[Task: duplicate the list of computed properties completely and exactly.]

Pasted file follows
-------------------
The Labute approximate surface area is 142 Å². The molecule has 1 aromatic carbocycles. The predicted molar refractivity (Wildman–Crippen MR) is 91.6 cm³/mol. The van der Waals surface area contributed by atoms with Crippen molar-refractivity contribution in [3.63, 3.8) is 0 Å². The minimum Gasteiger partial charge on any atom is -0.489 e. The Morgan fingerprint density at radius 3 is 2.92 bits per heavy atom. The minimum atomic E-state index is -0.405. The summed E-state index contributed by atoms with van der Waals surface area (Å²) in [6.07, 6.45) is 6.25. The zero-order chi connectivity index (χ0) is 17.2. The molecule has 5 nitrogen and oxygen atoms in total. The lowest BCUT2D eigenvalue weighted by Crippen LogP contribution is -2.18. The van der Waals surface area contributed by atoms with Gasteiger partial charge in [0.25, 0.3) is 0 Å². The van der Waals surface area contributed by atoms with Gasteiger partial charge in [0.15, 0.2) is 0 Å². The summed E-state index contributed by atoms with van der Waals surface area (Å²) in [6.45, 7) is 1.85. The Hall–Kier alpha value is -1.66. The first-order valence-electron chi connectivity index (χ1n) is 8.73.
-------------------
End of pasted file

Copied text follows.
The Labute approximate surface area is 142 Å². The molecule has 1 aromatic carbocycles. The predicted molar refractivity (Wildman–Crippen MR) is 91.6 cm³/mol. The van der Waals surface area contributed by atoms with Crippen molar-refractivity contribution in [3.63, 3.8) is 0 Å². The minimum Gasteiger partial charge on any atom is -0.489 e. The Morgan fingerprint density at radius 3 is 2.92 bits per heavy atom. The minimum atomic E-state index is -0.405. The summed E-state index contributed by atoms with van der Waals surface area (Å²) in [6.07, 6.45) is 6.25. The zero-order chi connectivity index (χ0) is 17.2. The molecule has 5 nitrogen and oxygen atoms in total. The lowest BCUT2D eigenvalue weighted by Crippen LogP contribution is -2.18. The van der Waals surface area contributed by atoms with Gasteiger partial charge in [0.25, 0.3) is 0 Å². The van der Waals surface area contributed by atoms with Gasteiger partial charge in [0.15, 0.2) is 0 Å². The summed E-state index contributed by atoms with van der Waals surface area (Å²) in [6.45, 7) is 1.85. The Hall–Kier alpha value is -1.66. The first-order valence-electron chi connectivity index (χ1n) is 8.73.